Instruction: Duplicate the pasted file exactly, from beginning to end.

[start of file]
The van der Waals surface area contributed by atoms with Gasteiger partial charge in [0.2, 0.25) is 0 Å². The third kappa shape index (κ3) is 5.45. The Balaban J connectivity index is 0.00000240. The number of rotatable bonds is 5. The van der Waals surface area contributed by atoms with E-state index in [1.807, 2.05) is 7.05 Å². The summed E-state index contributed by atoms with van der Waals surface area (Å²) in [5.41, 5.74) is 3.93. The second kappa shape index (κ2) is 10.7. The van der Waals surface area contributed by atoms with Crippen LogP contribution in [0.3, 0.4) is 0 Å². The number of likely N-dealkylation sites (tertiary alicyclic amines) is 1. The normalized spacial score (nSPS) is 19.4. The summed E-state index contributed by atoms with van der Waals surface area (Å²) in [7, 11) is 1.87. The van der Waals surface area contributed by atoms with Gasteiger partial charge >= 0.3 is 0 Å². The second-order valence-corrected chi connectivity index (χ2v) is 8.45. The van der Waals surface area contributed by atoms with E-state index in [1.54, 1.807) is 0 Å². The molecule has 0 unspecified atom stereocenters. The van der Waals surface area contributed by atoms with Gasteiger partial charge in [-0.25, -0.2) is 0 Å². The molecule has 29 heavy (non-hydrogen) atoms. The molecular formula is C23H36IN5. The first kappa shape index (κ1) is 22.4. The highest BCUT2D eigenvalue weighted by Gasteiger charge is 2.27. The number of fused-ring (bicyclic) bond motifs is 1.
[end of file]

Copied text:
The van der Waals surface area contributed by atoms with Gasteiger partial charge in [0.2, 0.25) is 0 Å². The third kappa shape index (κ3) is 5.45. The Balaban J connectivity index is 0.00000240. The number of rotatable bonds is 5. The van der Waals surface area contributed by atoms with E-state index in [1.807, 2.05) is 7.05 Å². The summed E-state index contributed by atoms with van der Waals surface area (Å²) in [5.41, 5.74) is 3.93. The second kappa shape index (κ2) is 10.7. The van der Waals surface area contributed by atoms with Crippen LogP contribution in [0.3, 0.4) is 0 Å². The number of likely N-dealkylation sites (tertiary alicyclic amines) is 1. The normalized spacial score (nSPS) is 19.4. The summed E-state index contributed by atoms with van der Waals surface area (Å²) in [7, 11) is 1.87. The van der Waals surface area contributed by atoms with Gasteiger partial charge >= 0.3 is 0 Å². The second-order valence-corrected chi connectivity index (χ2v) is 8.45. The van der Waals surface area contributed by atoms with E-state index in [1.54, 1.807) is 0 Å². The molecule has 0 unspecified atom stereocenters. The van der Waals surface area contributed by atoms with Gasteiger partial charge in [-0.25, -0.2) is 0 Å². The molecule has 29 heavy (non-hydrogen) atoms. The molecular formula is C23H36IN5. The first kappa shape index (κ1) is 22.4. The highest BCUT2D eigenvalue weighted by Gasteiger charge is 2.27. The number of fused-ring (bicyclic) bond motifs is 1.